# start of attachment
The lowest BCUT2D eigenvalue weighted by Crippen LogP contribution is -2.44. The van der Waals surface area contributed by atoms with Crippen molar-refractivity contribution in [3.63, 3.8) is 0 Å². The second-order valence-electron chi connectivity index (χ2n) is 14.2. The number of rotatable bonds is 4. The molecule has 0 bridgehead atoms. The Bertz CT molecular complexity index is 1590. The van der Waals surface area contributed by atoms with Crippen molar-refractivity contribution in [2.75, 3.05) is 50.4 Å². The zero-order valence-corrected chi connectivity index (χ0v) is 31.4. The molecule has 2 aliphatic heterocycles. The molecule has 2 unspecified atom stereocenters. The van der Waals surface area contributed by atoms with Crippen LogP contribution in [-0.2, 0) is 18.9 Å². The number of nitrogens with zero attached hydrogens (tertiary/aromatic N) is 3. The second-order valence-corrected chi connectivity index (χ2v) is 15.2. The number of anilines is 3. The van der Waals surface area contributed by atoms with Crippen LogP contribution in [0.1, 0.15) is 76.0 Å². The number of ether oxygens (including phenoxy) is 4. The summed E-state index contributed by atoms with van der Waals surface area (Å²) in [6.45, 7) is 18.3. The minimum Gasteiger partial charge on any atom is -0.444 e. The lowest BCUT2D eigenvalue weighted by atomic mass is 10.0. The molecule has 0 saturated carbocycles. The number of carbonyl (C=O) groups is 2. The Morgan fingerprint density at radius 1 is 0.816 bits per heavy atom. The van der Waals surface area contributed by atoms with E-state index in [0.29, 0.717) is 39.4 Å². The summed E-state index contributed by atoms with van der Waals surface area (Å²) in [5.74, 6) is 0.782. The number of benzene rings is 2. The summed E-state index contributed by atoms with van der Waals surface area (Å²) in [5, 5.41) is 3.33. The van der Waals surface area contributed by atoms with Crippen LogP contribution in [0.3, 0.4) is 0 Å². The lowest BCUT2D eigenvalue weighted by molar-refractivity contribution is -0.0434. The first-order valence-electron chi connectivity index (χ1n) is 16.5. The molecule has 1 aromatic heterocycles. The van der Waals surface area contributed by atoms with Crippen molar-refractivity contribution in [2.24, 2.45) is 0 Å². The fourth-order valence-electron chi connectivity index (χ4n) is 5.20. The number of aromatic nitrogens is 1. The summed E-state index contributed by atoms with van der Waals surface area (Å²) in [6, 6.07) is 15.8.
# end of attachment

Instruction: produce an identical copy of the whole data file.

The lowest BCUT2D eigenvalue weighted by Crippen LogP contribution is -2.44. The van der Waals surface area contributed by atoms with Crippen molar-refractivity contribution in [3.63, 3.8) is 0 Å². The second-order valence-electron chi connectivity index (χ2n) is 14.2. The number of rotatable bonds is 4. The molecule has 0 bridgehead atoms. The Bertz CT molecular complexity index is 1590. The van der Waals surface area contributed by atoms with Crippen molar-refractivity contribution in [2.75, 3.05) is 50.4 Å². The zero-order valence-corrected chi connectivity index (χ0v) is 31.4. The molecule has 2 aliphatic heterocycles. The molecule has 2 unspecified atom stereocenters. The van der Waals surface area contributed by atoms with Crippen LogP contribution in [-0.2, 0) is 18.9 Å². The number of nitrogens with zero attached hydrogens (tertiary/aromatic N) is 3. The second-order valence-corrected chi connectivity index (χ2v) is 15.2. The number of anilines is 3. The van der Waals surface area contributed by atoms with Crippen LogP contribution in [0.1, 0.15) is 76.0 Å². The number of ether oxygens (including phenoxy) is 4. The summed E-state index contributed by atoms with van der Waals surface area (Å²) in [6.45, 7) is 18.3. The minimum Gasteiger partial charge on any atom is -0.444 e. The lowest BCUT2D eigenvalue weighted by atomic mass is 10.0. The molecule has 0 saturated carbocycles. The number of carbonyl (C=O) groups is 2. The Morgan fingerprint density at radius 1 is 0.816 bits per heavy atom. The van der Waals surface area contributed by atoms with E-state index in [0.29, 0.717) is 39.4 Å². The summed E-state index contributed by atoms with van der Waals surface area (Å²) in [5.74, 6) is 0.782. The number of benzene rings is 2. The summed E-state index contributed by atoms with van der Waals surface area (Å²) in [5, 5.41) is 3.33. The van der Waals surface area contributed by atoms with Crippen LogP contribution in [0.3, 0.4) is 0 Å². The lowest BCUT2D eigenvalue weighted by molar-refractivity contribution is -0.0434. The first-order valence-electron chi connectivity index (χ1n) is 16.5. The molecule has 1 aromatic heterocycles. The van der Waals surface area contributed by atoms with Crippen molar-refractivity contribution in [2.24, 2.45) is 0 Å². The fourth-order valence-electron chi connectivity index (χ4n) is 5.20. The number of aromatic nitrogens is 1. The summed E-state index contributed by atoms with van der Waals surface area (Å²) in [6, 6.07) is 15.8.